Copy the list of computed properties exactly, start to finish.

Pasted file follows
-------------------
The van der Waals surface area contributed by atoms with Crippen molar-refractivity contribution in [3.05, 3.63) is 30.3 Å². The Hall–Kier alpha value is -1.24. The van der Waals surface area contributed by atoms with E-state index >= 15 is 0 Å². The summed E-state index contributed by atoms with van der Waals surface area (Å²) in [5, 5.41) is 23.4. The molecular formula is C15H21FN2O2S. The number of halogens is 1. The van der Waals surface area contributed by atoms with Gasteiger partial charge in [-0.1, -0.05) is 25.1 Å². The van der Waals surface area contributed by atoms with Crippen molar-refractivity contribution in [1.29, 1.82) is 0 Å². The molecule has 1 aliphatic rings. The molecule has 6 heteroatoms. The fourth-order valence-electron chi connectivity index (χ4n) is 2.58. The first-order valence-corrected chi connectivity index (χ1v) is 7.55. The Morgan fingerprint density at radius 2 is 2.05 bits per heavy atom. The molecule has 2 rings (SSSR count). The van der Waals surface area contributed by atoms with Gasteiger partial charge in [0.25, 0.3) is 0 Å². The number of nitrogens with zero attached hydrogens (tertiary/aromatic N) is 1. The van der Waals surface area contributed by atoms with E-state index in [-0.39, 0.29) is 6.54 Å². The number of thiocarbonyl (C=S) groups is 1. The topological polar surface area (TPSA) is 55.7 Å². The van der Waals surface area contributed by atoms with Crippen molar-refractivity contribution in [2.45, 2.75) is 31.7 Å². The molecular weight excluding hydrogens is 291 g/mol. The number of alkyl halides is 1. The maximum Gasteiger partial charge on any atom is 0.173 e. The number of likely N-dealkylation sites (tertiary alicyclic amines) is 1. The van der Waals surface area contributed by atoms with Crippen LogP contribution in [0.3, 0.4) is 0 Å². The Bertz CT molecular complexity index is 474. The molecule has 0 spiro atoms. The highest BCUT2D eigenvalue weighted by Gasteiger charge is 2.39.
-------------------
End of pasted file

The van der Waals surface area contributed by atoms with Crippen molar-refractivity contribution in [3.05, 3.63) is 30.3 Å². The Hall–Kier alpha value is -1.24. The van der Waals surface area contributed by atoms with E-state index >= 15 is 0 Å². The summed E-state index contributed by atoms with van der Waals surface area (Å²) in [5, 5.41) is 23.4. The molecular formula is C15H21FN2O2S. The number of halogens is 1. The van der Waals surface area contributed by atoms with Gasteiger partial charge in [-0.1, -0.05) is 25.1 Å². The van der Waals surface area contributed by atoms with Crippen molar-refractivity contribution in [1.29, 1.82) is 0 Å². The molecule has 1 aliphatic rings. The molecule has 6 heteroatoms. The fourth-order valence-electron chi connectivity index (χ4n) is 2.58. The first-order valence-corrected chi connectivity index (χ1v) is 7.55. The Morgan fingerprint density at radius 2 is 2.05 bits per heavy atom. The molecule has 2 rings (SSSR count). The van der Waals surface area contributed by atoms with Gasteiger partial charge in [0.25, 0.3) is 0 Å². The number of nitrogens with zero attached hydrogens (tertiary/aromatic N) is 1. The van der Waals surface area contributed by atoms with E-state index in [-0.39, 0.29) is 6.54 Å². The number of thiocarbonyl (C=S) groups is 1. The topological polar surface area (TPSA) is 55.7 Å². The van der Waals surface area contributed by atoms with Crippen molar-refractivity contribution in [2.45, 2.75) is 31.7 Å². The molecular weight excluding hydrogens is 291 g/mol. The number of alkyl halides is 1. The maximum Gasteiger partial charge on any atom is 0.173 e. The number of likely N-dealkylation sites (tertiary alicyclic amines) is 1. The van der Waals surface area contributed by atoms with Crippen LogP contribution in [0.3, 0.4) is 0 Å². The Bertz CT molecular complexity index is 474. The molecule has 0 spiro atoms. The highest BCUT2D eigenvalue weighted by Gasteiger charge is 2.39.